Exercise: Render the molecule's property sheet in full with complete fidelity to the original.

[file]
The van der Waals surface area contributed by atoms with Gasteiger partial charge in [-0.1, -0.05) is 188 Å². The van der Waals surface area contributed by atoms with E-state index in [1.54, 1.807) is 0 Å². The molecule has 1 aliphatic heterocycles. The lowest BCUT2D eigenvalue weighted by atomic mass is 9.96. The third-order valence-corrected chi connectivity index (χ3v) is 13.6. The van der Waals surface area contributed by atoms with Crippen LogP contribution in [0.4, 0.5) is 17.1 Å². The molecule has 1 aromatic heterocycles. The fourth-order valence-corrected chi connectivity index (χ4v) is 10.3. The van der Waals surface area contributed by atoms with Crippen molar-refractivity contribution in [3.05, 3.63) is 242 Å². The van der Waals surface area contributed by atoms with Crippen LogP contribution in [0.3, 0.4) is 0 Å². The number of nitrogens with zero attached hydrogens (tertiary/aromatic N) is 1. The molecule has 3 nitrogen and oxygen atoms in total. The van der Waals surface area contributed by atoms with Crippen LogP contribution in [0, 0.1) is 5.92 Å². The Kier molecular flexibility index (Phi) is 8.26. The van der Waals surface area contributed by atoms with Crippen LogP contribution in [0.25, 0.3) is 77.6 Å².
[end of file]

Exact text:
The van der Waals surface area contributed by atoms with Gasteiger partial charge in [-0.1, -0.05) is 188 Å². The van der Waals surface area contributed by atoms with E-state index in [1.54, 1.807) is 0 Å². The molecule has 1 aliphatic heterocycles. The lowest BCUT2D eigenvalue weighted by atomic mass is 9.96. The third-order valence-corrected chi connectivity index (χ3v) is 13.6. The van der Waals surface area contributed by atoms with Crippen LogP contribution in [0.4, 0.5) is 17.1 Å². The molecule has 1 aromatic heterocycles. The fourth-order valence-corrected chi connectivity index (χ4v) is 10.3. The van der Waals surface area contributed by atoms with Crippen molar-refractivity contribution in [3.05, 3.63) is 242 Å². The van der Waals surface area contributed by atoms with Crippen LogP contribution in [0.3, 0.4) is 0 Å². The number of nitrogens with zero attached hydrogens (tertiary/aromatic N) is 1. The molecule has 3 nitrogen and oxygen atoms in total. The van der Waals surface area contributed by atoms with Crippen LogP contribution in [0, 0.1) is 5.92 Å². The Kier molecular flexibility index (Phi) is 8.26. The van der Waals surface area contributed by atoms with Crippen LogP contribution in [0.25, 0.3) is 77.6 Å².